BEFORE YOU BUY

TOW IN THE KNOW

Whether you’re new to towing or just have questions, we’ve got you covered. Explore essential towing topics like the maximum tow ratings of Ram trucks and vans, calculating towing capacity, payload capacity and more.

HOW MUCH TRUCK DO YOU NEED?

Looking to tow and not sure what towing power you’ll need? From light duty to heavy duty, we’ll show you how to find the right truck for your towing job.

TOWING AND WEIGHT CHEAT SHEETS

Get an idea of Ram truck and van towing and payload capabilities and common trailer weights with these quick reference guides.

TOWING TERMS, MADE SIMPLE

CALCULATING TOWING CAPACITY

Knowing the payload and towing capacity numbers for your truck or van is the initial step in figuring out the capability you need to tow safely, securely and with the utmost confidence. First, we need to determine the weight ratings of your vehicle and trailer.

GROSS VEHICLE WEIGHT RATING

The Gross Vehicle Weight Rating is the total maximum allowable weight of a fully loaded vehicle, including passengers and payload. This is the total amount of curb weight, cargo weight and passenger weight combined.

GROSS TRAILER WEIGHT RATING

The Gross Trailer Weight Rating is the total weight capability of the trailer plus the maximum allowable cargo in it.

TONGUE WEIGHT

The tongue weight is the amount of weight a loaded trailer exerts on the hitch of a vehicle. It should be roughly 10% of total load of the trailer when towing a conventional trailer and about 15% of the total load if you’re hauling a fifth wheel or gooseneck trailer. Too little tongue weight leads to trailer sway, and too much tongue weight will negatively affect the towing dynamics of the vehicle, so it’s important to adjust accordingly to get your load properly distributed.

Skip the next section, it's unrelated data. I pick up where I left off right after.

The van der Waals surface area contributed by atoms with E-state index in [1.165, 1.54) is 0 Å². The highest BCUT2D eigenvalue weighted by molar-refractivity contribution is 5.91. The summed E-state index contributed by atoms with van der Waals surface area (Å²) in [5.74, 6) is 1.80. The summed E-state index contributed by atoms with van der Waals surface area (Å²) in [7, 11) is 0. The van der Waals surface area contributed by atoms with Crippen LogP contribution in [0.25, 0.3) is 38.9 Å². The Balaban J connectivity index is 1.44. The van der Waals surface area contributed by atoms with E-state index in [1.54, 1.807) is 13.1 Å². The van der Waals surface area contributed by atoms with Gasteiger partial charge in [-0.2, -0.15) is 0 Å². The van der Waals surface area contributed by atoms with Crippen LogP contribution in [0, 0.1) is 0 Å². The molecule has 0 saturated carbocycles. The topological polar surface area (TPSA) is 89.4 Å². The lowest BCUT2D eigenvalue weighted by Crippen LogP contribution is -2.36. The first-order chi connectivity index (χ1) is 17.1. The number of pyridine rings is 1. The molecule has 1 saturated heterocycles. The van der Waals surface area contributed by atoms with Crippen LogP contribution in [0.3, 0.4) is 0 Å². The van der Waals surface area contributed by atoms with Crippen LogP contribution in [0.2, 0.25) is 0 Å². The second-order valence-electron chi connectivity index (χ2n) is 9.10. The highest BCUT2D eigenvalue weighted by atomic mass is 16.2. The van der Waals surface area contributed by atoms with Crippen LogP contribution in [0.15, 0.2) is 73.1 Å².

GROSS COMBINED WEIGHT RATING

The Gross Combined Weight Rating is the maximum allowable weight of the towing vehicle and the loaded trailer—including all cargo and passengers—that the vehicle is designed to tow safely and securely.

PAYLOAD VS TOWING

A truck's payload capacity is the maximum amount of weight you can add to a truck's bed in addition to its empty bed weight. Payload plus tongue weight cannot exceed the payload capacity. On the other hand, towing capacity refers to the maximum weight that a truck can tow after adding in the weight of the truck as well as any cargo.

WHICH FEATURES AFFECT TOWING?

Here are some important features to keep in mind when purchasing a Ram truck or van for the purpose of towing.

ENGINE & TRANSMISSION

The engine and transmission are at the heart of your truck’s towing and payload capacity. An engine with more horsepower and torque will increase the hauling power of your vehicle.

AXLE RATIO

Find the right balance between towing power (higher axle ratio) and engine efficiency (lower axle ratio). Ram trucks and vans come with a variety of axle ratios to meet your towing needs.

HITCH RECEIVER TYPES

Class 1 receivers are rated for around 2,000 pounds of towing capacity. Class 5 receivers can handle up to 23,000 pounds. Want to tow more weight? Go for a fifth wheel or gooseneck trailer.

WHEEL DRIVE SYSTEM

4x2 systems send power to two of the four wheels. This leads to higher towing and payload capacities. 4x4 systems send power to all four wheels, providing greater control but more truck weight.

CAB SIZE

A smaller cab equals a lighter curb weight. That means you can tow a little bit more than a truck with a larger cab. But if you’re looking to pack in more people, a larger cab would be better.

BOX LENGTH

A shorter box usually has a lower curb weight, increasing the amount you can tow. If you’re towing a fifth wheel or gooseneck, you’ll want to consider a longer box to provide space for turning.

TOWING FAQ

These are some of the most common questions we get on the topic of towing. Check them out—they might be the same questions you have.